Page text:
Christian Science Monitor reporter Nick Squire recently filed a quirky story headlined In Tonga, pigs fish but don’t fly – yet.
TALAFO’OU, TONGA – Travelers who think they have seen it all should head to the island kingdom of Tonga for one of the Pacific’s strangest tourist attractions: “fishing pigs.”
Hogs on the archipelago’s main island, Tongatapu, have conquered their fear of the ocean and now forage at low tide for crabs, mussels, seaweed, and fish marooned in rock pools.
While piglets snuffle around a few yards from the beach, fully grown porkers wade into the turquoise sea up to their waists….
In the coastal village of Talafo’ou, what looks like a miniature hippo is half-submerged in the sea, 100 yards from the beach. In fact it is a huge black sow, that bears closer resemblance to a wild boar than any farm breed, rooting around the reef.
Although the pigs don’t swim, they do plunge their heads beneath the water for a few minutes at a time.
I wonder how long it would take for these swine to evolve into hippos–or porpoises. According to Wikipedia:
As indicated by the name, ancient Greeks considered the hippopotamus to be related to the horse. Until 1985, naturalists grouped hippos with pigs, based on molar patterns. However evidence, first from blood proteins, then from molecular systematics, and more recently from the fossil record, show that their closest living relatives are cetaceans – whales, porpoises and the like. Hippopotami have more in common with whales than they do with other artiodactyls (even-toed ungulates), such as pigs. Thus, the common ancestor of hippos and whales existed after the branch-off from ruminants, which occurred after the divergence from the rest of the even-toed ungulates, including pigs. While the whale and hippo are each other’s closest living relatives, their lineages split very soon after their divergence from the rest of the even-toed ungulates.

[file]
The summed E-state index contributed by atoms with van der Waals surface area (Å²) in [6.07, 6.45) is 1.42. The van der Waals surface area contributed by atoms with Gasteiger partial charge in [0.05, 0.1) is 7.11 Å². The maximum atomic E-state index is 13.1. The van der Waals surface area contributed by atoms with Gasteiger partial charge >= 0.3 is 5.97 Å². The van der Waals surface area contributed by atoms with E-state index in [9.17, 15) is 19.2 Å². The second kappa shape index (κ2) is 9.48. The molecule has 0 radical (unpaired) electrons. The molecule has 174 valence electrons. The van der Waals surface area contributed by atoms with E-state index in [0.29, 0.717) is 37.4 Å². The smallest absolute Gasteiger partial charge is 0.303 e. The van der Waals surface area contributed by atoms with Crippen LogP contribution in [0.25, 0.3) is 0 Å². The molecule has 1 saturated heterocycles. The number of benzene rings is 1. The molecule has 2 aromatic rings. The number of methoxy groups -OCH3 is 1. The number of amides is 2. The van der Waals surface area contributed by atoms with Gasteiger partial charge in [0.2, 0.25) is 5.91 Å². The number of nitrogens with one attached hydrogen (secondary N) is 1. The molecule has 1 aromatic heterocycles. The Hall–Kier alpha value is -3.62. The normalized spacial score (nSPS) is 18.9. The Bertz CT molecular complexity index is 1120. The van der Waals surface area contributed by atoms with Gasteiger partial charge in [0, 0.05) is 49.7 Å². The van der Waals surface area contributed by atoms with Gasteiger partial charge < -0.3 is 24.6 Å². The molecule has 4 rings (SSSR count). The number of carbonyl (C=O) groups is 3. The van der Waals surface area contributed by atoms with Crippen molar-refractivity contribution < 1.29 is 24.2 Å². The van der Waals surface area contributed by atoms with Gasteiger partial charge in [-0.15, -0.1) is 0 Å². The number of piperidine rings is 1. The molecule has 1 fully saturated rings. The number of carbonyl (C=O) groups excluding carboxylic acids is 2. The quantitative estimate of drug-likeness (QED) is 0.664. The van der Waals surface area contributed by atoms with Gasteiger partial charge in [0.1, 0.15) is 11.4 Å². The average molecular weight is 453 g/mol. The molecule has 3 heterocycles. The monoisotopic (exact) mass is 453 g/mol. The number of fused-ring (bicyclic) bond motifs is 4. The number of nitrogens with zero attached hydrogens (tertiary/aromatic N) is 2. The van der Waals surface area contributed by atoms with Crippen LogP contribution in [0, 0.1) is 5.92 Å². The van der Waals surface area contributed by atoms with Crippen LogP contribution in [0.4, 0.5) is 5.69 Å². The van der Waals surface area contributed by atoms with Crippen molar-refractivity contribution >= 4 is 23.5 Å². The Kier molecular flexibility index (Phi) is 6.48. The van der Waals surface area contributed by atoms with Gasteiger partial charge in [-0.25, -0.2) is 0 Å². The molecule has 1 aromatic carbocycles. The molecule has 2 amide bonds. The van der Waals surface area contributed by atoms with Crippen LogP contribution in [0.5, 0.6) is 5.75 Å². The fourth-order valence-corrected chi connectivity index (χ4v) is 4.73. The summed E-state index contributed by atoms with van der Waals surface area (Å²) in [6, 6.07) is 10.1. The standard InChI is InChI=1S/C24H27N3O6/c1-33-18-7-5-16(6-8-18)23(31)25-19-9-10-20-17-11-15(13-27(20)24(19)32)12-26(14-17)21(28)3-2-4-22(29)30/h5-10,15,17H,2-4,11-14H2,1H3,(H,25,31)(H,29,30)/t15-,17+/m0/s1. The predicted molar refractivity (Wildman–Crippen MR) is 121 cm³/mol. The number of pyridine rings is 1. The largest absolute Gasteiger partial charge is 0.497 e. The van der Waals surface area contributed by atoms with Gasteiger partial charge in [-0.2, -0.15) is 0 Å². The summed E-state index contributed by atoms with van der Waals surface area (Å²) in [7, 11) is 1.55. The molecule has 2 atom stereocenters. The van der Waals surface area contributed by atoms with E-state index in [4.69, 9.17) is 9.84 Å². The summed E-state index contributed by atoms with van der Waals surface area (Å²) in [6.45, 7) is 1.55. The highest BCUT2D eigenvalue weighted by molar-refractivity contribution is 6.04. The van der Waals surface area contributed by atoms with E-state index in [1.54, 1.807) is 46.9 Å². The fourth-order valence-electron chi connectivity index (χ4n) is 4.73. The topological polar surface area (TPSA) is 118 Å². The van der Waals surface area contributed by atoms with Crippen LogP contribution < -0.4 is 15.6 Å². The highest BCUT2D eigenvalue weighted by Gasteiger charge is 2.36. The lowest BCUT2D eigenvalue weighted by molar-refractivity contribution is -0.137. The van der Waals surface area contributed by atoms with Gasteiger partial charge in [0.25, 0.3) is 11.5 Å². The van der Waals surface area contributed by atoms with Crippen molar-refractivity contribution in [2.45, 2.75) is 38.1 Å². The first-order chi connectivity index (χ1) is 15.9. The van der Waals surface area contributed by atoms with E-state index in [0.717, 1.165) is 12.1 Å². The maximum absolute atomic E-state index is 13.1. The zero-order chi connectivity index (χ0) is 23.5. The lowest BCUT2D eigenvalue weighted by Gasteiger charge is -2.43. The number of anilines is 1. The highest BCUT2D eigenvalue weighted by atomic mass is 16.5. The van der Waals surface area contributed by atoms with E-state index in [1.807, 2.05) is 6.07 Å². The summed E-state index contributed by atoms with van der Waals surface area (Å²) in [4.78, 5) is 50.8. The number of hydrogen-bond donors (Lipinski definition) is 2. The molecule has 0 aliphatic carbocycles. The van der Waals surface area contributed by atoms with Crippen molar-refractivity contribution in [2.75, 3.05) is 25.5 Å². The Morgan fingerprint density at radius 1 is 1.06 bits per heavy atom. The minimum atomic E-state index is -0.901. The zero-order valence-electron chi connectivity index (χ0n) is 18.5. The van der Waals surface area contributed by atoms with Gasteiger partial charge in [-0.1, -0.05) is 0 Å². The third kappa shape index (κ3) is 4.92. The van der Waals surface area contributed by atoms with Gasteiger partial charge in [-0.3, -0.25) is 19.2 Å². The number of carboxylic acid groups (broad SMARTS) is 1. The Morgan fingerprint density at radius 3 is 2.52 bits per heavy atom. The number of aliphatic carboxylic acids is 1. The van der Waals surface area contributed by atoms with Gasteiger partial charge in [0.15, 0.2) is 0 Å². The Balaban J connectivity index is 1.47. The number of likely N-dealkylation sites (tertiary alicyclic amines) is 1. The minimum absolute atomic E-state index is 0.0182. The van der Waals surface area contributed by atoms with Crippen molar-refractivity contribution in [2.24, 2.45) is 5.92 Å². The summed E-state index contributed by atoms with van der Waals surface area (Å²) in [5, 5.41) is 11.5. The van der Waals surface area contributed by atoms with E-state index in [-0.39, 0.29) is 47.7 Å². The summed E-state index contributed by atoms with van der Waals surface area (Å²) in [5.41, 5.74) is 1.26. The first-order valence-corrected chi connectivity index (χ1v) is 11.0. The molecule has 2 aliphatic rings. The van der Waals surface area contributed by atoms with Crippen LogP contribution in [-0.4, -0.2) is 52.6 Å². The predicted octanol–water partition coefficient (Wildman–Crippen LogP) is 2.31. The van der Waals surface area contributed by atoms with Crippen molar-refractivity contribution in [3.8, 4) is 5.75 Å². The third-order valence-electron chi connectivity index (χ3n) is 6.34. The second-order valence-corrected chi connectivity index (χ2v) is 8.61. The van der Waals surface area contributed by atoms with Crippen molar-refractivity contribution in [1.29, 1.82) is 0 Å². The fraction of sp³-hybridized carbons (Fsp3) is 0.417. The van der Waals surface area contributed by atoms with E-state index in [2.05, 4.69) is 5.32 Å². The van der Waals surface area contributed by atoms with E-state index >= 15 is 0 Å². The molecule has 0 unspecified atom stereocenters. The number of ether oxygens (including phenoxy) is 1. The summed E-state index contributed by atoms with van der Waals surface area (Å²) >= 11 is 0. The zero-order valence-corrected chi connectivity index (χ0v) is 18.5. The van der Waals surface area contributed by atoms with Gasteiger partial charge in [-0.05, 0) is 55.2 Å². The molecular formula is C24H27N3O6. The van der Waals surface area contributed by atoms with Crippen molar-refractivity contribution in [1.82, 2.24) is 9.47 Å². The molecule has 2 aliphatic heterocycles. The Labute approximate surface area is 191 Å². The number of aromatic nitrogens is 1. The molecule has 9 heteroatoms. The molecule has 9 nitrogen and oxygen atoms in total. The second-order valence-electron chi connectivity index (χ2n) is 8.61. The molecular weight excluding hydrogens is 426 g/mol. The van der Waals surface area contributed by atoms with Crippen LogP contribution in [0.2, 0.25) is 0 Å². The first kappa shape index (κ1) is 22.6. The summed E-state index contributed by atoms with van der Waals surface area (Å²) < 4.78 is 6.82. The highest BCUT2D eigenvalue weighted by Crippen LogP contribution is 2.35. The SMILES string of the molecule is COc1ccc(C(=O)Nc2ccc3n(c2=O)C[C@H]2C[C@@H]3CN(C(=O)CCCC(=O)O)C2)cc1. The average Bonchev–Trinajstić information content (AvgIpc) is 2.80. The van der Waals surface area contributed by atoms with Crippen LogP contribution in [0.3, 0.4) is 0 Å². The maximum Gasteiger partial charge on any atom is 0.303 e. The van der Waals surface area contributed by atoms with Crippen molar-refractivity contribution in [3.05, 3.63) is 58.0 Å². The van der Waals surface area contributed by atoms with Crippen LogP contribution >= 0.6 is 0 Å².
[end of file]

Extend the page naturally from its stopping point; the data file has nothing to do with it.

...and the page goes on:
How would one render in taxonomic Greek the ‘sea pig’ equivalent of hippopotamus ‘river horse’? Hyenathalassa?
This reminds me of an article about the initial failures of machine translation that I remember from grad school in linguistics. The example I’ve never forgotten was translating the Russian for ‘guinea pigs’ a bit too literally as ‘maritime piglets‘ (or ‘sea SVINKI‘).